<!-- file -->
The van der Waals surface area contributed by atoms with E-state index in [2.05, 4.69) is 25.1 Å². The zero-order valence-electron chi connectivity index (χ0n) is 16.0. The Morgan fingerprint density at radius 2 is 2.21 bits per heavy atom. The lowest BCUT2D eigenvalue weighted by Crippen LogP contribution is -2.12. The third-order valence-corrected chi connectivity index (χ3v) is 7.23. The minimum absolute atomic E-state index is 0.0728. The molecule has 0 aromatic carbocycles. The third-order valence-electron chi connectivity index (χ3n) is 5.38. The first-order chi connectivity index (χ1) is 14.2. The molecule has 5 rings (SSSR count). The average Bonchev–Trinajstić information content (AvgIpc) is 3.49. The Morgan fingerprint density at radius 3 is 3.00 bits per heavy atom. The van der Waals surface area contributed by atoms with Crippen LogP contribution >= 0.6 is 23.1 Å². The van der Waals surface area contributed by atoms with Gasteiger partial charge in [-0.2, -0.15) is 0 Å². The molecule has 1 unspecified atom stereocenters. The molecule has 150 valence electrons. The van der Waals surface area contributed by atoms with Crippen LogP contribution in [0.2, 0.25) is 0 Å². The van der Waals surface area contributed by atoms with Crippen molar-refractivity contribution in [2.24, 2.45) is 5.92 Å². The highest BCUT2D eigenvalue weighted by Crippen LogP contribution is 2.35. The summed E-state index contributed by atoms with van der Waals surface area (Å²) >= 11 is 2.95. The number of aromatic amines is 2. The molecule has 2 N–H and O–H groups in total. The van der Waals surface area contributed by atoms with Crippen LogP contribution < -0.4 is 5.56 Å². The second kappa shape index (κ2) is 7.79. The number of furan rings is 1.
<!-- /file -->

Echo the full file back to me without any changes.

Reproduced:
The van der Waals surface area contributed by atoms with E-state index in [2.05, 4.69) is 25.1 Å². The zero-order valence-electron chi connectivity index (χ0n) is 16.0. The Morgan fingerprint density at radius 2 is 2.21 bits per heavy atom. The lowest BCUT2D eigenvalue weighted by Crippen LogP contribution is -2.12. The third-order valence-corrected chi connectivity index (χ3v) is 7.23. The minimum absolute atomic E-state index is 0.0728. The molecule has 0 aromatic carbocycles. The third-order valence-electron chi connectivity index (χ3n) is 5.38. The first-order chi connectivity index (χ1) is 14.2. The molecule has 5 rings (SSSR count). The average Bonchev–Trinajstić information content (AvgIpc) is 3.49. The Morgan fingerprint density at radius 3 is 3.00 bits per heavy atom. The van der Waals surface area contributed by atoms with Crippen LogP contribution >= 0.6 is 23.1 Å². The van der Waals surface area contributed by atoms with Gasteiger partial charge in [-0.2, -0.15) is 0 Å². The molecule has 1 unspecified atom stereocenters. The molecule has 150 valence electrons. The van der Waals surface area contributed by atoms with Crippen LogP contribution in [0.2, 0.25) is 0 Å². The van der Waals surface area contributed by atoms with Crippen molar-refractivity contribution in [2.24, 2.45) is 5.92 Å². The highest BCUT2D eigenvalue weighted by Crippen LogP contribution is 2.35. The summed E-state index contributed by atoms with van der Waals surface area (Å²) >= 11 is 2.95. The number of aromatic amines is 2. The molecule has 2 N–H and O–H groups in total. The van der Waals surface area contributed by atoms with Crippen LogP contribution < -0.4 is 5.56 Å². The second kappa shape index (κ2) is 7.79. The number of furan rings is 1.